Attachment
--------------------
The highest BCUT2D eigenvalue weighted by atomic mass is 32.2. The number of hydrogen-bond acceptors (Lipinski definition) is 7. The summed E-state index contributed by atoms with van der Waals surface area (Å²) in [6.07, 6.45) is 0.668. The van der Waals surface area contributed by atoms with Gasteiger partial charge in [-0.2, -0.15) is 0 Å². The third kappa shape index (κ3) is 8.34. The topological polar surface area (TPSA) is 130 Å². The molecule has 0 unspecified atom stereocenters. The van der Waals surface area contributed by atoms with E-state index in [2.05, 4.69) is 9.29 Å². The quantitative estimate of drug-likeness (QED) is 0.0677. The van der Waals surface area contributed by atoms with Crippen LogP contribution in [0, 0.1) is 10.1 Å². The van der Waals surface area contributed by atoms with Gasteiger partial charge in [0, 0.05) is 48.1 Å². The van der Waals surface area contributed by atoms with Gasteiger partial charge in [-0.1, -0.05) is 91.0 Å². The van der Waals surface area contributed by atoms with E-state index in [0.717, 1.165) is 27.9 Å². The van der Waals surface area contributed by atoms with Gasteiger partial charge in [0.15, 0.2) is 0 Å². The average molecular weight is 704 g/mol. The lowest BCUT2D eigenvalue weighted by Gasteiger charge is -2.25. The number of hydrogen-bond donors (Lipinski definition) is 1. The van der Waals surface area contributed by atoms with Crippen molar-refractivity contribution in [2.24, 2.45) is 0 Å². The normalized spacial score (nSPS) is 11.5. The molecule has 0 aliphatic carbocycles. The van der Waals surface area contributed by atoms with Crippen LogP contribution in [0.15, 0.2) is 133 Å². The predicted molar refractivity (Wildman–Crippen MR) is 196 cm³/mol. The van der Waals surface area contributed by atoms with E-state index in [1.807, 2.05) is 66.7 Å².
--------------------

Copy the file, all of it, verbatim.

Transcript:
The highest BCUT2D eigenvalue weighted by atomic mass is 32.2. The number of hydrogen-bond acceptors (Lipinski definition) is 7. The summed E-state index contributed by atoms with van der Waals surface area (Å²) in [6.07, 6.45) is 0.668. The van der Waals surface area contributed by atoms with Gasteiger partial charge in [-0.2, -0.15) is 0 Å². The third kappa shape index (κ3) is 8.34. The topological polar surface area (TPSA) is 130 Å². The molecule has 0 unspecified atom stereocenters. The van der Waals surface area contributed by atoms with E-state index in [2.05, 4.69) is 9.29 Å². The quantitative estimate of drug-likeness (QED) is 0.0677. The van der Waals surface area contributed by atoms with Crippen LogP contribution in [0, 0.1) is 10.1 Å². The van der Waals surface area contributed by atoms with Gasteiger partial charge in [0, 0.05) is 48.1 Å². The van der Waals surface area contributed by atoms with Gasteiger partial charge in [-0.1, -0.05) is 91.0 Å². The van der Waals surface area contributed by atoms with E-state index in [0.717, 1.165) is 27.9 Å². The van der Waals surface area contributed by atoms with Gasteiger partial charge in [0.15, 0.2) is 0 Å². The average molecular weight is 704 g/mol. The lowest BCUT2D eigenvalue weighted by Gasteiger charge is -2.25. The number of hydrogen-bond donors (Lipinski definition) is 1. The van der Waals surface area contributed by atoms with Crippen molar-refractivity contribution in [2.24, 2.45) is 0 Å². The normalized spacial score (nSPS) is 11.5. The molecule has 0 aliphatic carbocycles. The van der Waals surface area contributed by atoms with Crippen LogP contribution in [0.15, 0.2) is 133 Å². The predicted molar refractivity (Wildman–Crippen MR) is 196 cm³/mol. The van der Waals surface area contributed by atoms with E-state index in [1.807, 2.05) is 66.7 Å².